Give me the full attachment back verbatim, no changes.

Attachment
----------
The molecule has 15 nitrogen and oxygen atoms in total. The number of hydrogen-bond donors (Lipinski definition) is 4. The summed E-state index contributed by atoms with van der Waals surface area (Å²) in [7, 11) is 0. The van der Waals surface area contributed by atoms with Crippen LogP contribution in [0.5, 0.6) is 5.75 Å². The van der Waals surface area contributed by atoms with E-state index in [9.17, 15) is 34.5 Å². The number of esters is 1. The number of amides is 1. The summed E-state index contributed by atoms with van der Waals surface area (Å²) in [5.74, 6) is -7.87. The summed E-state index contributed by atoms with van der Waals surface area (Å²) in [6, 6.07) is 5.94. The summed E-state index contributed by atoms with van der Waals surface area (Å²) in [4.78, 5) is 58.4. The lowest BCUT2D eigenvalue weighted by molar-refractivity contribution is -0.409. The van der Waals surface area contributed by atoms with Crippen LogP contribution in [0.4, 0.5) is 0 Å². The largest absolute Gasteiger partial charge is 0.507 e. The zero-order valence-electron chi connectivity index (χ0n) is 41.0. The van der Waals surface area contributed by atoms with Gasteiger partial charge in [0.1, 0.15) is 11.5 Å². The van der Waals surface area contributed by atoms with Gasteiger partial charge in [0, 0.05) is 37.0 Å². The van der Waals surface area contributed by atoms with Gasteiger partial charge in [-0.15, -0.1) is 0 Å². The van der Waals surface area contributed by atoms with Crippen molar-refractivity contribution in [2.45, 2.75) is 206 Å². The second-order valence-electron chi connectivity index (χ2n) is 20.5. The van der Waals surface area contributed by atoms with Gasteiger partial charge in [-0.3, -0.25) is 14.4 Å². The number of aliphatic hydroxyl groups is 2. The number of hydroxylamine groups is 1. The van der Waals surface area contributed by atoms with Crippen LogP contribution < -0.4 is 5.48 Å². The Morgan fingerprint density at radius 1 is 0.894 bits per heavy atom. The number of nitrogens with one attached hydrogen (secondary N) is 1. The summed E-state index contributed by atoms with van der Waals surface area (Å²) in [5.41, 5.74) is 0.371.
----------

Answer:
The molecule has 15 nitrogen and oxygen atoms in total. The number of hydrogen-bond donors (Lipinski definition) is 4. The summed E-state index contributed by atoms with van der Waals surface area (Å²) in [7, 11) is 0. The van der Waals surface area contributed by atoms with Crippen LogP contribution in [0.5, 0.6) is 5.75 Å². The van der Waals surface area contributed by atoms with E-state index in [9.17, 15) is 34.5 Å². The number of esters is 1. The number of amides is 1. The summed E-state index contributed by atoms with van der Waals surface area (Å²) in [5.74, 6) is -7.87. The summed E-state index contributed by atoms with van der Waals surface area (Å²) in [6, 6.07) is 5.94. The summed E-state index contributed by atoms with van der Waals surface area (Å²) in [4.78, 5) is 58.4. The lowest BCUT2D eigenvalue weighted by molar-refractivity contribution is -0.409. The van der Waals surface area contributed by atoms with Crippen LogP contribution in [0.4, 0.5) is 0 Å². The largest absolute Gasteiger partial charge is 0.507 e. The zero-order valence-electron chi connectivity index (χ0n) is 41.0. The van der Waals surface area contributed by atoms with Gasteiger partial charge in [0.1, 0.15) is 11.5 Å². The van der Waals surface area contributed by atoms with Gasteiger partial charge in [0, 0.05) is 37.0 Å². The van der Waals surface area contributed by atoms with Gasteiger partial charge in [-0.15, -0.1) is 0 Å². The van der Waals surface area contributed by atoms with Crippen molar-refractivity contribution in [2.45, 2.75) is 206 Å². The second-order valence-electron chi connectivity index (χ2n) is 20.5. The van der Waals surface area contributed by atoms with Gasteiger partial charge in [-0.3, -0.25) is 14.4 Å². The number of aliphatic hydroxyl groups is 2. The number of hydroxylamine groups is 1. The van der Waals surface area contributed by atoms with Crippen LogP contribution < -0.4 is 5.48 Å². The Morgan fingerprint density at radius 1 is 0.894 bits per heavy atom. The number of nitrogens with one attached hydrogen (secondary N) is 1. The summed E-state index contributed by atoms with van der Waals surface area (Å²) in [5.41, 5.74) is 0.371.